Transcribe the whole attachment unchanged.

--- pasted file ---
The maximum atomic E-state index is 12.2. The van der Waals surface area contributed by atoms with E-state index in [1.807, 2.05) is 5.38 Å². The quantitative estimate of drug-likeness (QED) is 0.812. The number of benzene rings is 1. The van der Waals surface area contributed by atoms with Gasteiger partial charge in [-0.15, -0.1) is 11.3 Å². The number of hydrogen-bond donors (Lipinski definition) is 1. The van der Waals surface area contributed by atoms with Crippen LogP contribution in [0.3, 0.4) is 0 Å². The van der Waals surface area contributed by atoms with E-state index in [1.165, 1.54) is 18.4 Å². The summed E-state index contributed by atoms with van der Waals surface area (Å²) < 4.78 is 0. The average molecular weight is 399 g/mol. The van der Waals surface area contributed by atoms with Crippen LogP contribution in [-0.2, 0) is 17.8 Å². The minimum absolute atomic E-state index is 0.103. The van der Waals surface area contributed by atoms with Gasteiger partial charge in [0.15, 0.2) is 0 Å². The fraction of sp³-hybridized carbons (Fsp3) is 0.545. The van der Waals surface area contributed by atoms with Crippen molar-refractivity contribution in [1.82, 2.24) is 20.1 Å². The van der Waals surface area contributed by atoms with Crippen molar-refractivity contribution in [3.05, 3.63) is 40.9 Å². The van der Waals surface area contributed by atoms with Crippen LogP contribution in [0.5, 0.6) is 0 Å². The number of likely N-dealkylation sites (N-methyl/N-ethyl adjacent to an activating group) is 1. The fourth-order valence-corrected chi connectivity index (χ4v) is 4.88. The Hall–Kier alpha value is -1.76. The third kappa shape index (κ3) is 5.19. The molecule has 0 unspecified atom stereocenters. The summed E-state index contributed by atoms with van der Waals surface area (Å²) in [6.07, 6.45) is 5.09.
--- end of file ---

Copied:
The maximum atomic E-state index is 12.2. The van der Waals surface area contributed by atoms with E-state index in [1.807, 2.05) is 5.38 Å². The quantitative estimate of drug-likeness (QED) is 0.812. The number of benzene rings is 1. The van der Waals surface area contributed by atoms with Gasteiger partial charge in [-0.15, -0.1) is 11.3 Å². The number of hydrogen-bond donors (Lipinski definition) is 1. The van der Waals surface area contributed by atoms with Crippen LogP contribution in [0.3, 0.4) is 0 Å². The van der Waals surface area contributed by atoms with E-state index in [1.165, 1.54) is 18.4 Å². The summed E-state index contributed by atoms with van der Waals surface area (Å²) < 4.78 is 0. The average molecular weight is 399 g/mol. The van der Waals surface area contributed by atoms with Crippen LogP contribution in [-0.2, 0) is 17.8 Å². The minimum absolute atomic E-state index is 0.103. The van der Waals surface area contributed by atoms with Gasteiger partial charge in [0.15, 0.2) is 0 Å². The fraction of sp³-hybridized carbons (Fsp3) is 0.545. The van der Waals surface area contributed by atoms with Crippen molar-refractivity contribution in [1.82, 2.24) is 20.1 Å². The van der Waals surface area contributed by atoms with Crippen molar-refractivity contribution in [3.05, 3.63) is 40.9 Å². The van der Waals surface area contributed by atoms with Crippen LogP contribution in [0.5, 0.6) is 0 Å². The number of likely N-dealkylation sites (N-methyl/N-ethyl adjacent to an activating group) is 1. The fourth-order valence-corrected chi connectivity index (χ4v) is 4.88. The Hall–Kier alpha value is -1.76. The third kappa shape index (κ3) is 5.19. The molecule has 0 unspecified atom stereocenters. The summed E-state index contributed by atoms with van der Waals surface area (Å²) in [6.07, 6.45) is 5.09.